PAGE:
American Laws for American Courts
On Monday, September 12, 2011, the 10th Circuit Court held a hearing on the constitutionality challenge to the Oklahoma state constitutional amendment, passed overwhelmingly in November of 2010, to prevent courts in Oklahoma from using international law or shariah law in their decisions. Dubbed the "Save Our State" amendment and referred to officially as State Question 755 (SQ 755), the initiative stated:
The Courts provided for in subsection A of this section, when exercising their judicial authority, shall uphold and adhere to the law as provided in the United States Constitution, the Oklahoma Constitution, the United States Code, federal regulations promulgated pursuant thereto, established common law, the Oklahoma statutes and rules promulgated pursuant thereto, and if necessary the law of another state of the United States provided the law of the other state does not include Sharia law, in making judicial decisions. The courts shall not look to the legal precepts of other nations or cultures. Specifically, the courts shall not consider international law or Sharia Law. The provisions of this subsection shall apply to all cases before the respective courts including, but not limited to, cases of first impression.
This well-meaning amendment seemed reasonable at first glance and was hailed in conservative circles as a step in the right direction to preserve American sovereignty and prevent the incorporation of shariah law into American courts and institutions. The bill's supporters wanted, rightly, to prevent the European mistake of allowing parallel shariah court systems, which have denied legal rights to Muslim citizens and prevented full integration into Western society. And 70% of the Oklahoma electorate supported the bill's principles of preventing "foreign laws in general, and Islamic Sharia law in particular, from overriding state or U.S. laws."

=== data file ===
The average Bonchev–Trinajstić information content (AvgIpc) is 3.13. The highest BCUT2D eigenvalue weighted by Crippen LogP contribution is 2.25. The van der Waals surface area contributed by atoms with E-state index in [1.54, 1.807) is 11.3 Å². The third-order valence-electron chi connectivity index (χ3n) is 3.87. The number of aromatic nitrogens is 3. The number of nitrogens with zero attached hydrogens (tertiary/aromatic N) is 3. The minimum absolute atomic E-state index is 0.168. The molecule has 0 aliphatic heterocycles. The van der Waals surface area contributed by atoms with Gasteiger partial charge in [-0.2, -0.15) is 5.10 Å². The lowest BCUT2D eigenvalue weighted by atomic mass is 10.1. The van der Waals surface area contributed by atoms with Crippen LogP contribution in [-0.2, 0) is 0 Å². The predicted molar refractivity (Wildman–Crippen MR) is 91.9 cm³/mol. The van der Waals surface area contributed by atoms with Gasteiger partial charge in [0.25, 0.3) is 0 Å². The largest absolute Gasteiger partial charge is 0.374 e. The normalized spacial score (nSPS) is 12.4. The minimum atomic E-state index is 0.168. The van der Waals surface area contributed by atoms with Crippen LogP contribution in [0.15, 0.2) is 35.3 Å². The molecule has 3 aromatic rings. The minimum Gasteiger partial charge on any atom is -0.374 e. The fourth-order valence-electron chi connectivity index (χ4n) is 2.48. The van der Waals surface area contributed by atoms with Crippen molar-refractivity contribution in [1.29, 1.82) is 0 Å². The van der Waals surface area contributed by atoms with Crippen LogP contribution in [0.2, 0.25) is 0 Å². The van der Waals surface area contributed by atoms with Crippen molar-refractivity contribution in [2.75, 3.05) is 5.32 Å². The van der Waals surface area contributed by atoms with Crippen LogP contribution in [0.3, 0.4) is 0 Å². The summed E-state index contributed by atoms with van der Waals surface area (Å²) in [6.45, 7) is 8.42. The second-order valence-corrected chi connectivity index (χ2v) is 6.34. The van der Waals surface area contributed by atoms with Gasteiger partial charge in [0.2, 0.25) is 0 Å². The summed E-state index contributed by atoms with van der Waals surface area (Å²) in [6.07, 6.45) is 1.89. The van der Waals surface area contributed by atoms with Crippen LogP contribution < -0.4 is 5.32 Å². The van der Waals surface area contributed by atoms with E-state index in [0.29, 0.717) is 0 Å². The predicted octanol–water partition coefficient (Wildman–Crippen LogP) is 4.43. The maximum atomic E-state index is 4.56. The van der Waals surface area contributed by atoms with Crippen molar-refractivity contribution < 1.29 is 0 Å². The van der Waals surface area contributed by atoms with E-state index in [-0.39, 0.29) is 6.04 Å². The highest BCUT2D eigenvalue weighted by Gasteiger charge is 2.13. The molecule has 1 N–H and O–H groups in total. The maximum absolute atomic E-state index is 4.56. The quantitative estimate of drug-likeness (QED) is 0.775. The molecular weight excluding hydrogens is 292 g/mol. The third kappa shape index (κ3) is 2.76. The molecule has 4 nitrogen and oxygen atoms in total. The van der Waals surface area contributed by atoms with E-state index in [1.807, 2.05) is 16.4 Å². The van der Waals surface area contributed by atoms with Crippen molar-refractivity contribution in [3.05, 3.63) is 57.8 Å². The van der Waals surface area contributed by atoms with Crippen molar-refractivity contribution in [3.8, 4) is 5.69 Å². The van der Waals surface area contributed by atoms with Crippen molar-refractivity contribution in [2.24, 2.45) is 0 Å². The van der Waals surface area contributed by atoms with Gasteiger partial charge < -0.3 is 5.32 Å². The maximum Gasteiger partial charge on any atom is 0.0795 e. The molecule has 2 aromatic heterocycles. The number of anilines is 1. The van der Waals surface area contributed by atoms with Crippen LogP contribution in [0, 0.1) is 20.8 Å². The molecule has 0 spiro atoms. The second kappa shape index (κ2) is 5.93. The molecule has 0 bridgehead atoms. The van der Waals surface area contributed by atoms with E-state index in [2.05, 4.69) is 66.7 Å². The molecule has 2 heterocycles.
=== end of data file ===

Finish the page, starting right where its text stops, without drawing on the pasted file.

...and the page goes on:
But first glances can be deceiving. In fact, the reality is very different.
Unfortunately, SQ 755 has had the opposite of its intended effect. It has proven to be a boon to its opponents, and a distraction from the more carefully drafted bills designed to prevent both the entry of unconstitutional foreign laws such as shariah in American jurisprudence and the use of transnationalism by activist judges.
SQ 755 contains several flaws, some legal and some practical. The legal flaws have already been exposed in the federal courts, which have effectively quarantined the amendment from being implemented. Here is a summary of the flaws in SQ 755, Oklahoma's Save Our State amendment:
- SQ 755 is not facially neutral, because it specifies shariah law.
- SQ 755 contains what appears to be a blanket ban on the use of international law or the laws of foreign nations. While this may seem like a good idea at first glance, from a practical standpoint it may interfere unnecessarily in the right to contract and could serve as an impediment to international commerce. In essence, if someone in Oklahoma, or a business or corporation in Oklahoma, wants to sign a contract with provisions of foreign or international law, they can do so. This is not an uncommon practice in business in these times, and throwing such agreements out of Oklahoma courts simply based on the fact that they contain elements of foreign law could in fact place Oklahoma corporations at a disadvantage in having to have all disputes adjudicated away from home.
- SQ 755 is too vague. It does not give the courts specific enough instructions with regard to such complex legal issues as comity and choice of forum. This could create loopholes for activist judges.
- Practically speaking, SQ 755 is defective if its aim is to prevent the enforcement of shariah laws in America. The bill bans the use of shariah in decisions without defining what shariah is. Judges in the U.S., Oklahoma being no exception, are not generally educated or informed about shariah. They cannot be expected to recognize shariah. If a question arises in a case as to whether some aspect of a conflict comprises shariah or not, a judge will be forced to consult an outside expert or source to make a determination. In almost every circumstance, that outside expert or source will end up being a shariah scholar or the work of a shariah scholar. So, ironically, the very law that is designed to prevent shariah from working its way into our legal system will have invited shariah experts in to make rulings.
Unfortunately, SQ 755 has now given ammunition to proponents of shariah and transnationalism, who point to 755 as "proof" that any law designed to prevent the incursion of foreign laws and foreign legal doctrines into state courts in the United States is unconstitutional, or will be subject to expensive legal challenges from Islamist groups, such as the Muslim Brotherhood's Council on American Islamic Relations (CAIR) or the judicial activist/transnationalist ACLU.